This is an overview of the issues around Fairtrade and cocoa covered on this website. It provides an introduction and context for the teaching activites and includes useful facts and figures.
Cocoa in Ghana
Ghana depends on cocoa. After gold, it’s the country’s economic mainstay, and Ghanaian cocoa is considered to be some of the world's finest.
Most Ghanaian cocoa is produced on small farms of 3-4 hectares. (To visualise one hectare, think of a rugby pitch, or Trafalgar Square.)
There are about 720,000 cocoa farmers in Ghana.
There are a lot of links in the supply chain between the cocoa tree in Ghana and the chocolate bar in the UK. Cocoa farmers, right at the beginning of the chain, often benefit the least from the global cocoa industry.
In Ghana, each farmer sells their cocoa to a private buying company, which then sells it on to Cocobod, the Ghanaian government cocoa marketing board. Cocobod then sells it on to international buyers, such as chocolate manufacturers and commodity brokers, at a price set on commodity exchanges, which mediate between buyers and sellers of cocoa worldwide.
This website deals mainly with the experiences of the cocoa farmers, the challenges they face, and how Fairtrade makes a difference.
What are the problems faced by cocoa farmers?
Cocoa farmers’ lives are hard. On average, they earn £380 a year1 and, although they might grow much of their own food, they need cash to pay for many essentials such as inputs and tools for their farms, school fees, medicine, doctor's fees, transport and clothes.
As part of the cocoa supply chain, cocoa farmers face a number of other problems:
- Farmers are often underpaid by local cocoa buyers using 'fixed' scales, set to show a lower reading than the actual weight of their cocoa beans.
- The price of cocoa on the world market is volatile, fluctuating up and down. In 2016/17, the price of cooca plunged from US$3,000 to below US$1,900 in five months.
- This means cocoa farmers have no long-term security. Unlike big companies that can hedge cooca at the stock exchange to reduce their risks, farmers are at the losing end of the supply chain.
- It is difficult for farmers to switch to growing other commodity crops when the price drops, given the long lifespan of cocoa trees and the fact that farmers do not generally have savings or access to credit/finance.
- When cocoa prices fall, companies and retailers enjoy an increase in their profit margins that is neither passed on to consumers, nor shared with cocoa farmers. The fall in cocoa price in 2016/17 led to a US$4.7bn reduction in purchasing costs across the industry compared to the previous year2.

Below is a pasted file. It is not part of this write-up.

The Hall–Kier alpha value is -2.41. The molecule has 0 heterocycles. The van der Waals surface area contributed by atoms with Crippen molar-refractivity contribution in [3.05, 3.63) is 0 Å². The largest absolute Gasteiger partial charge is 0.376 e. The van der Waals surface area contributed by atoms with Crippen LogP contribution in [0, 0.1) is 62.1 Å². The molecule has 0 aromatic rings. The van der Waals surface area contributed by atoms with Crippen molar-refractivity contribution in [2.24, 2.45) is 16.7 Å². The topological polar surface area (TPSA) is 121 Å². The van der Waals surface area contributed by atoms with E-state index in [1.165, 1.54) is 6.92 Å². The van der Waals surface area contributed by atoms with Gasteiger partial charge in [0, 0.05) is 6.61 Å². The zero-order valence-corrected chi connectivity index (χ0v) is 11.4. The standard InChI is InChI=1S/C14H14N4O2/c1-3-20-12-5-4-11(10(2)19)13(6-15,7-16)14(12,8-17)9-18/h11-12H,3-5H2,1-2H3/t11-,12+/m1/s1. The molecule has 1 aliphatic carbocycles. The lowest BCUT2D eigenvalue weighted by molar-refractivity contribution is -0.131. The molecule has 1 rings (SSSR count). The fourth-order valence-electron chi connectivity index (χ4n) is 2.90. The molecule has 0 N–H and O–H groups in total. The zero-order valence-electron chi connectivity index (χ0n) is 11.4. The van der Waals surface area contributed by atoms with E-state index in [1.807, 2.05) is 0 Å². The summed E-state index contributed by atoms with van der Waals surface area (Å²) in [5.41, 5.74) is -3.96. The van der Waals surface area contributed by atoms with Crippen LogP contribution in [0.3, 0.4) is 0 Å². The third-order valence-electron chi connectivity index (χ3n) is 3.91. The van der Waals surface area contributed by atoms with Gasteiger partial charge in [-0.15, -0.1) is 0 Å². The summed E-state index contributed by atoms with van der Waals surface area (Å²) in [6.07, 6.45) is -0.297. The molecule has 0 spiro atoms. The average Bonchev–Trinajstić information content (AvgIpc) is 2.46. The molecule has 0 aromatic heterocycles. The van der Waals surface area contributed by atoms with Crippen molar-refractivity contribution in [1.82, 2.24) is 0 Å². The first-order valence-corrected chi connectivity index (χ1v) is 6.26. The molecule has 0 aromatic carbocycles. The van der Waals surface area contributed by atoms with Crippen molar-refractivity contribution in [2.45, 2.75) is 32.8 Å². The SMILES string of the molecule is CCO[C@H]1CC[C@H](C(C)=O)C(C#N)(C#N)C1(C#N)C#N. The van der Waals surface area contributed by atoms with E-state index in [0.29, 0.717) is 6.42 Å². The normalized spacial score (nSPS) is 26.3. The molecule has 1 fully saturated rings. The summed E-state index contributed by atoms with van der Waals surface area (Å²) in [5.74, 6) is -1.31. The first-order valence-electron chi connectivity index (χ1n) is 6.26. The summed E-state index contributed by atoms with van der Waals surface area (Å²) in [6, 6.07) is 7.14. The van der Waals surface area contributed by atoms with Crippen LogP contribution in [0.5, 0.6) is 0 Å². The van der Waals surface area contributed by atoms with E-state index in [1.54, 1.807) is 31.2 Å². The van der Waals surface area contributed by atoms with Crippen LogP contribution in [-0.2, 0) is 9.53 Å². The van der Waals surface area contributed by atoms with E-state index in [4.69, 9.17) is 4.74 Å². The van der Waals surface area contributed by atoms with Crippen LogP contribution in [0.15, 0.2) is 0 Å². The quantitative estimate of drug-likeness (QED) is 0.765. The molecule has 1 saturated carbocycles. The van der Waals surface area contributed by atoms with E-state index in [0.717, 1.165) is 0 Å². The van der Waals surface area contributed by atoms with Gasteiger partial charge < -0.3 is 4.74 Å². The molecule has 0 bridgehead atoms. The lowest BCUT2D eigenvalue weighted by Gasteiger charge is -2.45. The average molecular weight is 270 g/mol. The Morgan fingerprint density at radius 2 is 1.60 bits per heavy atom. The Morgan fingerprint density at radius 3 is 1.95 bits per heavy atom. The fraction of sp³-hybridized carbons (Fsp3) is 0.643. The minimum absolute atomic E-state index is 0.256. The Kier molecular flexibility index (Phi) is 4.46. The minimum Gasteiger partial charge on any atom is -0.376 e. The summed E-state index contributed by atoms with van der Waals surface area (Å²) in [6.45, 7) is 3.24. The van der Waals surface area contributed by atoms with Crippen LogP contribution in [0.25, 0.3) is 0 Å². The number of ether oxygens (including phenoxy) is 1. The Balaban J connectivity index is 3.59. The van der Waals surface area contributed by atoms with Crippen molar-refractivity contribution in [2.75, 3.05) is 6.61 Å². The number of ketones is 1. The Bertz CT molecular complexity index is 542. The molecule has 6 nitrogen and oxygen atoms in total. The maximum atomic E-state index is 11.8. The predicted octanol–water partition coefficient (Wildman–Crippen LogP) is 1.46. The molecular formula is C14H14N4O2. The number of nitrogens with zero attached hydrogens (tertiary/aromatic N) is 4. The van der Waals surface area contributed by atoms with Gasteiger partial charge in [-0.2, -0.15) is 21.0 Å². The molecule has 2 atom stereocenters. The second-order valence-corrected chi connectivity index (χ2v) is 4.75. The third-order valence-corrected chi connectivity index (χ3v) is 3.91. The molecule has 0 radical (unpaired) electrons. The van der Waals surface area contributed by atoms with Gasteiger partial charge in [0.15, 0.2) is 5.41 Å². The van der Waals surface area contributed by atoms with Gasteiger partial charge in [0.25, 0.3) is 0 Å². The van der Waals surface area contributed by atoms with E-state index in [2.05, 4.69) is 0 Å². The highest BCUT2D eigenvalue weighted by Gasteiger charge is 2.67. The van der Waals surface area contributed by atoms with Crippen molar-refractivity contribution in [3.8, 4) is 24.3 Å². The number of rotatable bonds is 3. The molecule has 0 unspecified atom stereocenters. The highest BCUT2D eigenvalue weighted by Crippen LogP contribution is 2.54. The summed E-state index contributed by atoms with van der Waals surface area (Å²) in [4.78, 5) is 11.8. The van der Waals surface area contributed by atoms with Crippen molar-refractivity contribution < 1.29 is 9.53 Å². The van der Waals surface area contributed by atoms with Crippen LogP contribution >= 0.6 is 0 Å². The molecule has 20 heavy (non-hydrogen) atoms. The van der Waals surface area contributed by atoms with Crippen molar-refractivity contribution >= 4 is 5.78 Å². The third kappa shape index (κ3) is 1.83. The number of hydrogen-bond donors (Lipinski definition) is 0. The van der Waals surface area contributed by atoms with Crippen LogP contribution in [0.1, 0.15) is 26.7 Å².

- There has been no global management of cocoa production, stocks and prices since international commodity agreements collapsed in the 1980s.
The experiences of Ghanaian cocoa farmers mirror those of many primary commodity producers all over the world, caught in a trading system that primarily benefits big companies and retailers based in the richest countries, such as the UK.
What is Fairtrade?
Fairtrade aims to change the way that conventional international trade works, building fairer trading relationships between consumers and companies in the developed world and commodity producers in developing countries.
What does Fairtrade mean for cocoa farmers?
In the Fairtrade system, cocoa farmers are organised into co-operatives. A co-operative is a business owned and governed democratically and directly by farmers themselves. Decisions are based on how the co-operative's resources can best be used to improve the lives of each family and the community as a whole.
Cocoa farmers' co-operatives get a guaranteed minimum price for their cocoa beans of $2,000 (about £1,400) per tonne3, which covers at least their cost of production and gives them the security to plan for the future. Without Fairtrade, farmers organisations sell into the conventional market, where the price of cocoa fluctuates and can fall below the cost of production. Organic cocoa commands a higher minimum price of $2,300 per tonne.